The Battle of Arras, 1917

For the next impending battle our Advanced Dressing Station and the Walking Wounded Collecting Post were fixed at Anzin on the Arras-Mont St. Eloi road, where spme accommodation capable of extension existed while at already Madagascar, a kilometre across country in front on the Arras-Bethune road, was a dug- out serving as Relay Bearer Post ; leaving a Collecting Post- the Lille Road Post – to be constructed another good kilometre nearer the line, in an old trench running alongside the Arras-Lille road. Here, marking off some seventy feet of the trench, we set about deepening it, broadening it, and roofing it with iron “English Shelters”, a thinner type of the heavy “Elephant Shelter” ; on top of them, again, laying sandbags filled with the excavated earth. Three tiers of Stretcher racks were fitted on each side of the interior, the whole available space being about fifty feet by ten, and holding forty wounded ; while in the middle, with sandbagged partition walls in case of a hit, was a chamber set apart as a dressing room. 

All this meant steady and hard work for the R.A.M.C. fatigue parties of the three Divisional Field Ambulances from the end of February … Read the rest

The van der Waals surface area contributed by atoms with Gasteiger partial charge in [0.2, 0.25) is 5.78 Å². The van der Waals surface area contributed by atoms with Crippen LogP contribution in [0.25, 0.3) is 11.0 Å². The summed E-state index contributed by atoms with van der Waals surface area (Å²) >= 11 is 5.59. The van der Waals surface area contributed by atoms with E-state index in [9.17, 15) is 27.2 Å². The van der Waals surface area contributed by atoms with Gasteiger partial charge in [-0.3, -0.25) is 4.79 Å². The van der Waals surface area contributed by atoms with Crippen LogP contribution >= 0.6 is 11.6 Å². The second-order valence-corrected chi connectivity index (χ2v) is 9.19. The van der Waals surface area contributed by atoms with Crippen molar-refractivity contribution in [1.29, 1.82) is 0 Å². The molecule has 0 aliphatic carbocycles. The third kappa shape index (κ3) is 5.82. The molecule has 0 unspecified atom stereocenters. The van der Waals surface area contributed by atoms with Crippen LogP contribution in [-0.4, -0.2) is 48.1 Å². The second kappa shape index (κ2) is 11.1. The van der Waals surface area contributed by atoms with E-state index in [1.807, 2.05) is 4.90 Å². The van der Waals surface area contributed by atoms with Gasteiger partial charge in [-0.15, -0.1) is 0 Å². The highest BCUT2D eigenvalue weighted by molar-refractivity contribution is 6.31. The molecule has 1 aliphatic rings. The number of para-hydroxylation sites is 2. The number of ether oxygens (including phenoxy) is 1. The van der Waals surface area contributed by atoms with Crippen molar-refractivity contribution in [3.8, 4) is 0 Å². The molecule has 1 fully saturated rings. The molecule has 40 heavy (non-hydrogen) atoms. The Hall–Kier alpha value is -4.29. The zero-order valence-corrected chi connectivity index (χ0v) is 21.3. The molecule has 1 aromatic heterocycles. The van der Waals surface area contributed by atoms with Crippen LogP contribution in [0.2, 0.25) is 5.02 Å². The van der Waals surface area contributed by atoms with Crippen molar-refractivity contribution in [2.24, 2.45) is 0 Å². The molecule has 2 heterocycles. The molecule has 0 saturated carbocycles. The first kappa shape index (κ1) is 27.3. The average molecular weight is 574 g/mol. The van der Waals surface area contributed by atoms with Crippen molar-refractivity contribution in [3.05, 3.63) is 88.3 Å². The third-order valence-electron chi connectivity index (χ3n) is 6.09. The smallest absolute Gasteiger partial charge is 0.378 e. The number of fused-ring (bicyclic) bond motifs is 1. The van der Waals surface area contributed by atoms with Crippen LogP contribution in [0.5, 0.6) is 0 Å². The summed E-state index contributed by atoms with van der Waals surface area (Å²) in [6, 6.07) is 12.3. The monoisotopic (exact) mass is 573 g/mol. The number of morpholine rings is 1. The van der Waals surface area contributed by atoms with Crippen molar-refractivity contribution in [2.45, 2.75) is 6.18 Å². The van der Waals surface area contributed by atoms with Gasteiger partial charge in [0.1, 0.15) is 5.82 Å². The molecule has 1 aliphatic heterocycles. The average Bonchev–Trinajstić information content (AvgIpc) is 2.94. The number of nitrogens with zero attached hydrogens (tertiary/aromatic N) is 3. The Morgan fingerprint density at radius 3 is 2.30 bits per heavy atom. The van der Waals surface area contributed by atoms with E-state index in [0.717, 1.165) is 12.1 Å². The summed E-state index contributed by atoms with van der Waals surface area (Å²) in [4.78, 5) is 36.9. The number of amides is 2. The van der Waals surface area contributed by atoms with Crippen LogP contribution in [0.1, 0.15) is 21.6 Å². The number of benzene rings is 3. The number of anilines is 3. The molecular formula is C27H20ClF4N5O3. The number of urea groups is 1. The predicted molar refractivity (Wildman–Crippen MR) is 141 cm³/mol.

The Football Battalions

Memorial to the Football Battalion in Longueval, France
Memorial to the Football Battalions in Longueval, France

The 17th (Service) Battalion, Middlesex Regiment was an infantry battalion of the Middlesex Regiment, part of the British Army, which was formed as a Pals battalion during the Great War. The core of the battalion was a group of professional footballers, which was the reason for its most commonly used name, The Football Battalion (also the footballers’ or players’ battalion). The 23rd (Service) Battalion, Middlesex Regiment was formed in June 1915 and became known as the 2nd Football Battalion. The battalions fought in the Battle of the Somme in 1916 among others.

During the First World War there had been an initial push by clubs for professional football to continue, in order to keep the public’s spirits up. This stance was not widely agreed with and public opinion turned against professional footballers. One soldier, serving in France, wrote to a British newspaper to complain that “hundreds of thousands of able-bodied young roughs were watching hirelings playing football” while others were serving their country. The suggestion was even made that King George V should cease being a patron of The Football Association.

William Joynson-Hicks formed the battalion on 12 December 1914 at Fulham … Read the rest